Bill Mayhugh, WMAL-AM's overnight personality, remembers it clearly. "I was first introduced to serious music when my mom and dad used to drag my brother and me down to the Capitol and we'd sit out on the blankets and listen to the military bands give concerts . . . I was 5 or 6 years old and used to run and crawl into the percussion section of the Navy Band."
More years later than he might care to remember, Mayhugh is saying "thank you" with a five-part series of five-hour programs spotlighting each of America's service bands (from 1:05 a.m. to 6 a.m.) on WMAL-AM (630). The U.S. Army Band (the focus of this morning's broadcast), the U.S. Navy Band (Dec. 3), the U.S. Marine Band (Dec. 7), the U.S. Coast Guard Band (Dec. 14) and the U.S. Air Force Band (Dec. 21) are internationally respected as the premiere service bands; with the exception of the Coast Guard unit out of New London, Conn., all are based in the Washington area. Mayhugh will talk with each unit's bandleader and play recordings and tapes showcasing the variety of the bands' music.
There are often several units within each band: The U.S. Army Band stationed at Fort Meyer comprises the Concert Band, the Army Chorus, the Army Blues, the Ceremonial Band, the Army Strings, the Army Brass Quintet and the Herald Trumpets -- "seven units within the 210 men and women who make up the Army Band," Mayhugh points out. Elsewhere there are Singing Sergeants and Strolling Strings and Sea Chanters. "In the case of the Marine Band, they don't have a separate dance band as such, or a separate string quartet, but when they are called upon to do that, they draw from the big band and they just do it . . . and they make beautiful music."
"I've always thought that they haven't received the acceptance due them," Mayhugh says of the service bands. "They give an enormous amount of concerts in Washington [and around the country] for free. They're on the steps of the Capitol twice a week, at the Jefferson Memorial twice a week all summer long; there's the Beltway series, shows at schools and auditoriums; the Navy and Air Force bands go out on tour. . .
"I wanted to give them exposure and show the listeners how versatile these musical units are; how much they work is not known by the general public."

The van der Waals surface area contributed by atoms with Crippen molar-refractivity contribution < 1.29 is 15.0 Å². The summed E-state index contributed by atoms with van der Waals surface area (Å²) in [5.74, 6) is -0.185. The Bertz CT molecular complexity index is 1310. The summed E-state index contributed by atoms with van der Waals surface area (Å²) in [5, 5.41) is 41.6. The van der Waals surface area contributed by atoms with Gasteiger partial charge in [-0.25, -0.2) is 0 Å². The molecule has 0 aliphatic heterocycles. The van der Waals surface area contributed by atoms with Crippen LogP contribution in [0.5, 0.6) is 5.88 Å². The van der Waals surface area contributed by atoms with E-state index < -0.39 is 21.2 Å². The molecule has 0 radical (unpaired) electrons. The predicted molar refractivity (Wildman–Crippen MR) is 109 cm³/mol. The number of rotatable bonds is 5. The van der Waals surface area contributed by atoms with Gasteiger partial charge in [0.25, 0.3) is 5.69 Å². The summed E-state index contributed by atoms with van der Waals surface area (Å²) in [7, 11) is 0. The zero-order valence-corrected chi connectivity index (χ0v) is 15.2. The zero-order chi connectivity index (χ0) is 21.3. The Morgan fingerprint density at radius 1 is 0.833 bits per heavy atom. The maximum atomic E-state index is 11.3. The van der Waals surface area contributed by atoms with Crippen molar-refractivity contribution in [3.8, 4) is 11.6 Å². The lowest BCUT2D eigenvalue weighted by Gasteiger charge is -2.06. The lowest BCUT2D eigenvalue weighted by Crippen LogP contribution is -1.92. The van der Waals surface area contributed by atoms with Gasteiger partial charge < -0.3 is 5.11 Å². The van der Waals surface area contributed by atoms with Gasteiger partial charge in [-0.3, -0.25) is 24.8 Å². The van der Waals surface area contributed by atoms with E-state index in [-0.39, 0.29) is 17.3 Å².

American military bands, which have become such an integral part of cultural life in Washington as well as ambassadors of good will both at home and abroad, date back to 1775, when a fife and drum corps with the motto "Don't Tread on Me" helped recruit marines for Revolutionary War duty. The Marine Band, known as the President's Own (originally referring to Thomas Jefferson), is a year older than the Constitution.
Mayhugh's programs will cover the long and colorful history of each unit as well as the gamut of their duties, which include performing at inaugurals and other official functions, parades, dinners and receptions, and funerals at Arlington Cemetery. "Their crescendos have voiced the nation's rejoicing, their muted strains have spoken the nation's grief," one observer wrote in 1963 when Jacqueline Kennedy chose the now-disbanded Air Force Pipe Band to play the haunting Scottish lament "Mist Covered Mountain" at John F. Kennedy's funeral.
But the service bands play more than moving laments or rousing martial music. In addition to such groups as the Marines' early-music Jefferson Consort, over the last 20 years jazz bands, soul groups (Port Authority) and country-western bands (Country Current) have been formed.
Because the service bands are "military," some people might believe their standards are lower than those of private bands. "That's only until they've heard them," Mayhugh says. "The major big jazz/dance bands -- the Army Blues, the Airmen of Note whose concerts he started emceeing in 1957 and the Commodores -- there just aren't any better in this land anywhere. I've had that statement made to me by Count Basie, Woody Herman, Clark Terry, Oscar Peterson, anybody you'd want to name who has ever appeared with them as a soloist -- and they have worked with almost everybody at one time or another. All the guys in the bands are super musicians who can sight-read anything you put in front of them." It helps that the service bands tend to have very slow turnover in personnel. It's a solid gig for any musician, with security, benefits, free lodging and travel; there are far more applications than positions.
"I think the big surprise is going to come with the variety of music that's played," says Mayhugh. "People who listen to me will know about the jazz bands, but to explore the rest . . . I think I'm going to enjoy it more than anybody. They're a great bunch of professionals, and I want to draw attention to them."